A poll of our readers finds surprises in the most effective ways to get satisfaction for problems -- including financial compensation.
It wasn't that long ago that the name Brenda Moran became well-known in cruise circles as the lady who complained so much that Royal Caribbean banned her from sailing on its ships.
Many cruise fans were upset with her situation -- not because she got banned, but exactly the opposite. They refused to believe she had any legitimate complaints and were upset that the cruise line had given her any financial compensation in previous cases. These cruise fans are correct; people who whine endlessly, like Brenda Moran, are only abusing the system to the detriment of people with legitimate complaints.
So in the interest of readers who may someday have an honest gripe on a cruise ship, we present the best way to register a legitimate complaint and get results from a cruise line.
This is NOT Complaining for Fun & Profit I recently ran across a web site selling a book entitled "How to Complain for Fun and Profit." The author claimed he had once written to the CEO of Ritz-Carlton about a bad hotel stay and was given a free week in Hawaii in a suite with all expenses and even meals gratis. This is not a lesson on complaining for fun and profit.
I did not object to the author getting compensation for a complaint, but I certainly do object to the title. It is not acceptable to make unfounded complaints to any company simply to finagle free things they might give to you as "compensation."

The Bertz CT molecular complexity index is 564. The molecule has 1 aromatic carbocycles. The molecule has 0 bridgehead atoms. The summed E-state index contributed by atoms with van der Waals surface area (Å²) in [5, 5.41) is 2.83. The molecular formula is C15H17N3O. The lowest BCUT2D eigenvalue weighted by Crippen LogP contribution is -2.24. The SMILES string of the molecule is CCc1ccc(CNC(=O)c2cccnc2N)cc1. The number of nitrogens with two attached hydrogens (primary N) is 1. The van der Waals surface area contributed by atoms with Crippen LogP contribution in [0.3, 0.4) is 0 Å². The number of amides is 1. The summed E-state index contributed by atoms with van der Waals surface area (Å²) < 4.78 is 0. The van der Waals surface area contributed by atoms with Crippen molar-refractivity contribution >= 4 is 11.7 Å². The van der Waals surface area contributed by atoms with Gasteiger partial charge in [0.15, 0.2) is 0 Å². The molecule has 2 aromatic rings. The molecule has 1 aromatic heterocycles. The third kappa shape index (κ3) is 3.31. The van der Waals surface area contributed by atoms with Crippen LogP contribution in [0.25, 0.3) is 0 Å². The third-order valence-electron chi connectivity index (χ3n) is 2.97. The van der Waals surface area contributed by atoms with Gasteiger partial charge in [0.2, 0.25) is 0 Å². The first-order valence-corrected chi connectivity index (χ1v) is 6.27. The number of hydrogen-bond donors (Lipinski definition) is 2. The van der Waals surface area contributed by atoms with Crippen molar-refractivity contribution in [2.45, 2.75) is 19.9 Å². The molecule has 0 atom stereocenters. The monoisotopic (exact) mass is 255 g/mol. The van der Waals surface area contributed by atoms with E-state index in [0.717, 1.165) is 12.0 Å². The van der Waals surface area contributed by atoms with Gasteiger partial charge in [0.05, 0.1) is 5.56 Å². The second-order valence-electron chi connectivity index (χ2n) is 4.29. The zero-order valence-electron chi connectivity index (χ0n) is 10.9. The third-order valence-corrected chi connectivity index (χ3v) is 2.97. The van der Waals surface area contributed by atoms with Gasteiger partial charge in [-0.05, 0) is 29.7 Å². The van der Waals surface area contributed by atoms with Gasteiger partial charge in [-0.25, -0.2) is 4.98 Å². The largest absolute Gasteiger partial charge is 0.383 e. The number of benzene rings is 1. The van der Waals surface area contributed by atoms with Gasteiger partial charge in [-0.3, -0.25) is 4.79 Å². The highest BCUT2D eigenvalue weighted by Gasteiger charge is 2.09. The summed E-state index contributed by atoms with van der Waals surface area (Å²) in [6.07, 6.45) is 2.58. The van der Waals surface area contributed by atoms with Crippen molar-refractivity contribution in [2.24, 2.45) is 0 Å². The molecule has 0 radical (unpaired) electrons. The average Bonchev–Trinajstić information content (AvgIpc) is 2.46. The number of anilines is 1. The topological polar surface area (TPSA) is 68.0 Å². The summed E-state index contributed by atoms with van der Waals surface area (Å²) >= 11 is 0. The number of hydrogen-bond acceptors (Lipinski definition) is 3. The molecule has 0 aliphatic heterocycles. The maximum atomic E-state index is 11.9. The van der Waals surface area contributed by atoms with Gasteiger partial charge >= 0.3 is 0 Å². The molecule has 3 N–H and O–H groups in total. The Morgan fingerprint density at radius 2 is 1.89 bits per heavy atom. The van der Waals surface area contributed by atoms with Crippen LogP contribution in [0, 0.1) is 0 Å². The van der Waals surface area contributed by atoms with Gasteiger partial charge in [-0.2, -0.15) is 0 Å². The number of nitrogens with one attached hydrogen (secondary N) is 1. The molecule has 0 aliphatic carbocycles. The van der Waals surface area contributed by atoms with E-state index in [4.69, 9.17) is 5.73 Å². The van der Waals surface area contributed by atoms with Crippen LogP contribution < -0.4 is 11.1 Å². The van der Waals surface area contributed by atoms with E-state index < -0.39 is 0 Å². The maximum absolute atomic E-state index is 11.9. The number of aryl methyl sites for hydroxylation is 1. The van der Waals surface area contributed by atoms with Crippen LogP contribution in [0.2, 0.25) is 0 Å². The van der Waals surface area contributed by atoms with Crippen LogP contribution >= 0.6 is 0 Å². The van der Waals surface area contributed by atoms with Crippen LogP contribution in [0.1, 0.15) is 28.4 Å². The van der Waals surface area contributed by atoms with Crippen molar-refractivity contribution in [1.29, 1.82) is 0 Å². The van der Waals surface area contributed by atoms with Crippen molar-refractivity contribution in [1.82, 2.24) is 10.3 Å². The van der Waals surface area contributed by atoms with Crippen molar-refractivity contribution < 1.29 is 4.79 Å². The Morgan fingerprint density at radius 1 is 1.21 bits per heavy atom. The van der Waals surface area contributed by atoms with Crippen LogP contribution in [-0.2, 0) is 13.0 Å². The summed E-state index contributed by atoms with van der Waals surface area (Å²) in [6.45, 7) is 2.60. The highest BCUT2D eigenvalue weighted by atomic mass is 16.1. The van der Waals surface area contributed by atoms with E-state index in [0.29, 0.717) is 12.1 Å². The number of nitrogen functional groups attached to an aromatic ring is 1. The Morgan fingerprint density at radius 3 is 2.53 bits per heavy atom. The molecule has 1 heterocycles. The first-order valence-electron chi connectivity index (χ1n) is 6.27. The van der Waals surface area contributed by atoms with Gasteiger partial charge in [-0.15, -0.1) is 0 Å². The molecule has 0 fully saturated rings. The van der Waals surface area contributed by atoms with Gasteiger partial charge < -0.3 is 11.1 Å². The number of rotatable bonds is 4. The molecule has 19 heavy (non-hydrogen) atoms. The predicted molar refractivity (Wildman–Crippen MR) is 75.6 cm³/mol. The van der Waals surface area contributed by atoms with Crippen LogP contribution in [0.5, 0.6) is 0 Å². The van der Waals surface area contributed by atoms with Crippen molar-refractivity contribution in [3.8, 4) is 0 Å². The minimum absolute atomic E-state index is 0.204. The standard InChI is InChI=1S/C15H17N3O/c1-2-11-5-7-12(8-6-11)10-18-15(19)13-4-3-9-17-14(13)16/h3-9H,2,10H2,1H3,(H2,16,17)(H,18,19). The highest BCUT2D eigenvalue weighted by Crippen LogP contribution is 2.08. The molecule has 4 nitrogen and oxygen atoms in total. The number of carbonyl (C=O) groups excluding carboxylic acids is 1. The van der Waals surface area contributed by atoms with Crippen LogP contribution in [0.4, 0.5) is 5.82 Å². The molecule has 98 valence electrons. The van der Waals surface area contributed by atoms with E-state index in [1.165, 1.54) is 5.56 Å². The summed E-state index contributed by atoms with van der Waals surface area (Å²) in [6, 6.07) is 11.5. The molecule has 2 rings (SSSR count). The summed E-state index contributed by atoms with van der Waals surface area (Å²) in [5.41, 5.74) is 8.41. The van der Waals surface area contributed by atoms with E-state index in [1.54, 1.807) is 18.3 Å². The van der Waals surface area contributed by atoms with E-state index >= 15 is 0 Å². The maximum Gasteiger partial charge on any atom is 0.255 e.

If you choose to "complain for fun and profit," you could end up like Brenda Moran, getting your name dragged through the mud and your favorite vacation company banning you for life. And you would deserve it.
Our goal is to show you what our readers showed us -- that cruise lines do listen to real complaints. And if they see you as a valuable customer, they can be surprisingly generous in compensating you for your troubles.
This IS About Registering Legitimate Complaints Here is the message board where readers shared their cruise compensation experiences with us. (link is Making Legitimate Complaints.). It's important to understand that the cruise lines do recognize and care about something that is truly not right for you. At least a dozen people told us stories about how they found something wrong on a cruise, registered a complaint, and were eventually compensated.
The rate of success for these readers in getting compensation was astonishing. We expected to see perhaps a fifty-fifty split between resolved and unresolved complaints, but almost every story we read showed us they had received compensation. And they all followed almost exactly the same procedure.
Step One -- Be Specific We get a fair number of complaint letters here, and one thing we notice with incredible predictability is how they always include a laundry list of every little thing they could think of to complain about.
These lists are almost funny in their predictability. You can always count on:
- A smell that permeated the hallways
- A random hair in the bathroom not belonging to the current occupants
- A rug stain
- Inedible food served in the buffet area (not all of it, just certain items)
- Noise from somewhere they didn't want to hear
- A rude staff member who, upon hearing about the horrible cruise these people were having, did absolutely nothing to help them except apologize.
There are always plenty of little things to complain about, but an effective complaint (i.e., one that will get results) is not a laundry list of everything that went wrong. It is OK to make a list of the real complaints, but do not go beyond turning in the list and then dropping those complaints. Certainly do not demand compensation for every little thing. To complain effectively means specifying which problem demands attention, and to address only that issue as something deserving of compensation.
Continue Article >> Step One -- Be Specific (Part 2)